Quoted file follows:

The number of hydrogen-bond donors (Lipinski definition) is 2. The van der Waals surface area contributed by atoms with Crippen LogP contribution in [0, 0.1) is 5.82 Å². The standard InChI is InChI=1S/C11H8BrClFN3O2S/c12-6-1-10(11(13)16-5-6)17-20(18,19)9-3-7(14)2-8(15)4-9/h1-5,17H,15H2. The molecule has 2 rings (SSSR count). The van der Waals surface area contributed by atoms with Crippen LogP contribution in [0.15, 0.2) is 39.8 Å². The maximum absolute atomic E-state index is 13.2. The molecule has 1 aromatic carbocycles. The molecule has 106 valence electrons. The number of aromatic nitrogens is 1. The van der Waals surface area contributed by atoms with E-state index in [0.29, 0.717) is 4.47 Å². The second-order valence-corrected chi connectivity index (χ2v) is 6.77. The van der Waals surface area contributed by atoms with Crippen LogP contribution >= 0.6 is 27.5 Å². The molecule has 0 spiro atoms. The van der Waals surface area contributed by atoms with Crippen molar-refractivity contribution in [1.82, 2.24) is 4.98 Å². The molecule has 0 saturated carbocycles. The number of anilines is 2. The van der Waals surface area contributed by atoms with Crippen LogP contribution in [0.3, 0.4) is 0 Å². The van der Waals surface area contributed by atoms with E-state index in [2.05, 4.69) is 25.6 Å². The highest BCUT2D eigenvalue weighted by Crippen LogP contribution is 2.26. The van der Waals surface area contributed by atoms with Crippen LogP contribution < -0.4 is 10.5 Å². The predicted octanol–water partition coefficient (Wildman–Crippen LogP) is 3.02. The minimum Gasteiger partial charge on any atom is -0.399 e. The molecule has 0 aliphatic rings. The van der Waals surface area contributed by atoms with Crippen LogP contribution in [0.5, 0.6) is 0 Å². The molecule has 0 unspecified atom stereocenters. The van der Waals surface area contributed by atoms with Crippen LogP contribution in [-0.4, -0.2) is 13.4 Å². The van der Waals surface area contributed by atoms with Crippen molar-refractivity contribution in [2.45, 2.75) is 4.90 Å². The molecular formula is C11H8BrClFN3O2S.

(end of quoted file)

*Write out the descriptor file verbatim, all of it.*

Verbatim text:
The number of hydrogen-bond donors (Lipinski definition) is 2. The van der Waals surface area contributed by atoms with Crippen LogP contribution in [0, 0.1) is 5.82 Å². The standard InChI is InChI=1S/C11H8BrClFN3O2S/c12-6-1-10(11(13)16-5-6)17-20(18,19)9-3-7(14)2-8(15)4-9/h1-5,17H,15H2. The molecule has 2 rings (SSSR count). The van der Waals surface area contributed by atoms with Crippen LogP contribution in [0.15, 0.2) is 39.8 Å². The maximum absolute atomic E-state index is 13.2. The molecule has 1 aromatic carbocycles. The molecule has 106 valence electrons. The number of aromatic nitrogens is 1. The van der Waals surface area contributed by atoms with E-state index in [0.29, 0.717) is 4.47 Å². The second-order valence-corrected chi connectivity index (χ2v) is 6.77. The van der Waals surface area contributed by atoms with Crippen LogP contribution >= 0.6 is 27.5 Å². The molecule has 0 spiro atoms. The van der Waals surface area contributed by atoms with Crippen molar-refractivity contribution in [1.82, 2.24) is 4.98 Å². The molecule has 0 saturated carbocycles. The number of anilines is 2. The van der Waals surface area contributed by atoms with Crippen LogP contribution in [0.3, 0.4) is 0 Å². The van der Waals surface area contributed by atoms with E-state index in [2.05, 4.69) is 25.6 Å². The highest BCUT2D eigenvalue weighted by Crippen LogP contribution is 2.26. The van der Waals surface area contributed by atoms with Crippen LogP contribution < -0.4 is 10.5 Å². The predicted octanol–water partition coefficient (Wildman–Crippen LogP) is 3.02. The minimum Gasteiger partial charge on any atom is -0.399 e. The molecule has 0 aliphatic rings. The van der Waals surface area contributed by atoms with Crippen LogP contribution in [0.5, 0.6) is 0 Å². The molecule has 0 unspecified atom stereocenters. The van der Waals surface area contributed by atoms with Crippen LogP contribution in [-0.4, -0.2) is 13.4 Å². The van der Waals surface area contributed by atoms with Crippen molar-refractivity contribution in [2.45, 2.75) is 4.90 Å². The molecular formula is C11H8BrClFN3O2S.